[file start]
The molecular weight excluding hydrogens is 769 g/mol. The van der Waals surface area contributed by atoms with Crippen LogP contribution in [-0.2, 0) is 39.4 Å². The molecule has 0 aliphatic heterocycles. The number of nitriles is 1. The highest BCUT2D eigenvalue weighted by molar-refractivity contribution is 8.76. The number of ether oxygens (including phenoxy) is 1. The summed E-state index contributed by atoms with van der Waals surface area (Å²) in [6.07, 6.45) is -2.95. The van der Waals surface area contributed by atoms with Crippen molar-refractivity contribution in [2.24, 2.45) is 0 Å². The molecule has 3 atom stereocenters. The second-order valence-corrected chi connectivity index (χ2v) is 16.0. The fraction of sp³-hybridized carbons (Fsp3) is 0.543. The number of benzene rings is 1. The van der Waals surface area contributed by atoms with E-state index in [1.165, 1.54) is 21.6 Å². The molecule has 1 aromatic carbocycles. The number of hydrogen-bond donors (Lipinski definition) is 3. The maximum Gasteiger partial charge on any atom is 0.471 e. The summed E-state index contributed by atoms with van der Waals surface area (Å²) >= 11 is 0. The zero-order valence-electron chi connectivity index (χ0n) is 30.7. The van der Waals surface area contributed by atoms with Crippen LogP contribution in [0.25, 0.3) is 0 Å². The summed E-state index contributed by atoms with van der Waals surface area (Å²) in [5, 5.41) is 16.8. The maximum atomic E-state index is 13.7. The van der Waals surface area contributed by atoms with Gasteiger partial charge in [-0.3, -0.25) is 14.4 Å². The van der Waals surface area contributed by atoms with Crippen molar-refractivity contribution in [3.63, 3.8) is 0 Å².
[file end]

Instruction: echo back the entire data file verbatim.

The molecular weight excluding hydrogens is 769 g/mol. The van der Waals surface area contributed by atoms with Crippen LogP contribution in [-0.2, 0) is 39.4 Å². The molecule has 0 aliphatic heterocycles. The number of nitriles is 1. The highest BCUT2D eigenvalue weighted by molar-refractivity contribution is 8.76. The number of ether oxygens (including phenoxy) is 1. The summed E-state index contributed by atoms with van der Waals surface area (Å²) in [6.07, 6.45) is -2.95. The van der Waals surface area contributed by atoms with Crippen molar-refractivity contribution in [2.24, 2.45) is 0 Å². The molecule has 3 atom stereocenters. The second-order valence-corrected chi connectivity index (χ2v) is 16.0. The fraction of sp³-hybridized carbons (Fsp3) is 0.543. The number of benzene rings is 1. The van der Waals surface area contributed by atoms with E-state index in [1.165, 1.54) is 21.6 Å². The molecule has 1 aromatic carbocycles. The number of hydrogen-bond donors (Lipinski definition) is 3. The maximum Gasteiger partial charge on any atom is 0.471 e. The summed E-state index contributed by atoms with van der Waals surface area (Å²) >= 11 is 0. The zero-order valence-electron chi connectivity index (χ0n) is 30.7. The van der Waals surface area contributed by atoms with Crippen LogP contribution in [0.25, 0.3) is 0 Å². The summed E-state index contributed by atoms with van der Waals surface area (Å²) in [5, 5.41) is 16.8. The maximum atomic E-state index is 13.7. The van der Waals surface area contributed by atoms with Gasteiger partial charge in [-0.3, -0.25) is 14.4 Å². The van der Waals surface area contributed by atoms with Crippen molar-refractivity contribution in [3.63, 3.8) is 0 Å².